|At the beginning of the breeding season I
usually get the question from novice breeders, " What is vent
trimming, is it necessary, and if so how do I go about it?" When
the question comes by mail, phone or email. I always hope that I get the
idea across for this is truly the time when a "pictures is worth a
Nature may have designed the feathers of the domesticated canary, but man has changed the length and width of them. Glosters, due to this manipulation, are a rather heavily feathered bird. If you were to look, lets say at a Fife, the feathers are usually shorter and narrower and the need for trimming may not be required. The idea of trimming the vent areas is to expose the "guide" feathers that occupy the area directly encompassing the vent external surface. The "guide" feathers are basically an extension of the birds’ reproductive organs. When mating, it is essential that these "guide feathers" of both sexes make contact with each other. During the act of mating the more these feathers come in contact with each other, the better the chance that the hen will produce fertile eggs. However, just trimming the vents, will not insure fertility if the birds are not in optimal breeding condition. So to respond to the first part of their question, I have to answer. . . Yes, in the case of the Gloster, vent trimming could improve you success.
To respond to the second part of the question this gets a bit trickier when you are doing it with the spoken word. Hopefully my drawings will do in place of pictures. First before I explain the trimming aspect, envision the position that the birds assume during the act of mating. The cock mounts the hen copulates with her using essentially a down and forward motion, from on side of the body or the other. The hen during the act of copulation assumes a position with the rump being up and tilted forward from its normal position. That is why a hen is trimmed differently from a cock. In trimming, take the bird in hand, having it on its back. I find or me that it is easier to trim birds if I have the head pointing towards my body with the tail point out. The first thing I do is blow the feathers away from the vent area. This serves two purposes; 1) gives you a visual inspection of the vent area for readiness to breed and 2) lets you view the "guide" feathers. It is essentially that these feathers are not trimmed or pulled out. If it is a hen that I am preparing, I identify the "guide" feathers, and start trimming the feathers just in front of the vent area (belly side of vent) (see illustration) Do not trim in the direction of the belly. For if the hen is in breeding condition or nearing it, you will notice as you blow the feathers out of the way, the belly area is becoming bearer as she approach optimal breeding condition. This is the brooding area and the feathers are normal lost in this area so that the hen can have the eggs in direct contact with her skin surface. This provides for maximum heat to the eggs and the surround feathers will trap this heat in to incubation the eggs. After trimming just behind the vent I proceed to the side of the vent area. Here you want to take off enough feather bulk so that those feathers do not over lay onto the "guide" feathers. I then trim towards the tail area. During the trimming process I have blown the feathers in the vent area to keep reassuring that the "guide" feathers are out of the way of the scissors. In trimming a cock the bird is handled in the same manner and again I blow the feathers in the vent area to check for readiness and location of the "guide" feathers. However, with the male I start trimming to the side of the vent area first, then proceed to just behind the vent area. (see illustration). I then trim towards the belly. In the cock bird more of the belly feathers are trimmed to clear the way for the "guide" feathers.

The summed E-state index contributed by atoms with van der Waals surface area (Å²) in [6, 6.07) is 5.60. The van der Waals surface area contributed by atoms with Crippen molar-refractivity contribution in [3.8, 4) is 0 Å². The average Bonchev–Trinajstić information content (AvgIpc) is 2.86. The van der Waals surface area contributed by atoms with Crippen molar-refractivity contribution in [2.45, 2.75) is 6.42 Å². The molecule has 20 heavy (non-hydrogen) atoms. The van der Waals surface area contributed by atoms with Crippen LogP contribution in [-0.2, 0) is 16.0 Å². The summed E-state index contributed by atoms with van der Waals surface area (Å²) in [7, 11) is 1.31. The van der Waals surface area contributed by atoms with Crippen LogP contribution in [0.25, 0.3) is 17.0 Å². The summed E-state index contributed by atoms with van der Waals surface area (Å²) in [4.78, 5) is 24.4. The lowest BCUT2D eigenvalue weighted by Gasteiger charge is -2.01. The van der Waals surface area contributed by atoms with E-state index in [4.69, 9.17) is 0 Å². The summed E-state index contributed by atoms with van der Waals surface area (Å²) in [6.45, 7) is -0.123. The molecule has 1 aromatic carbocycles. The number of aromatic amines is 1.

Again I think if you look at the illustrations and think of the positions that the birds must assume to mate it will be clear "How To Vent Trim".
Female - Dotted line indicates area to be trimmed around vent
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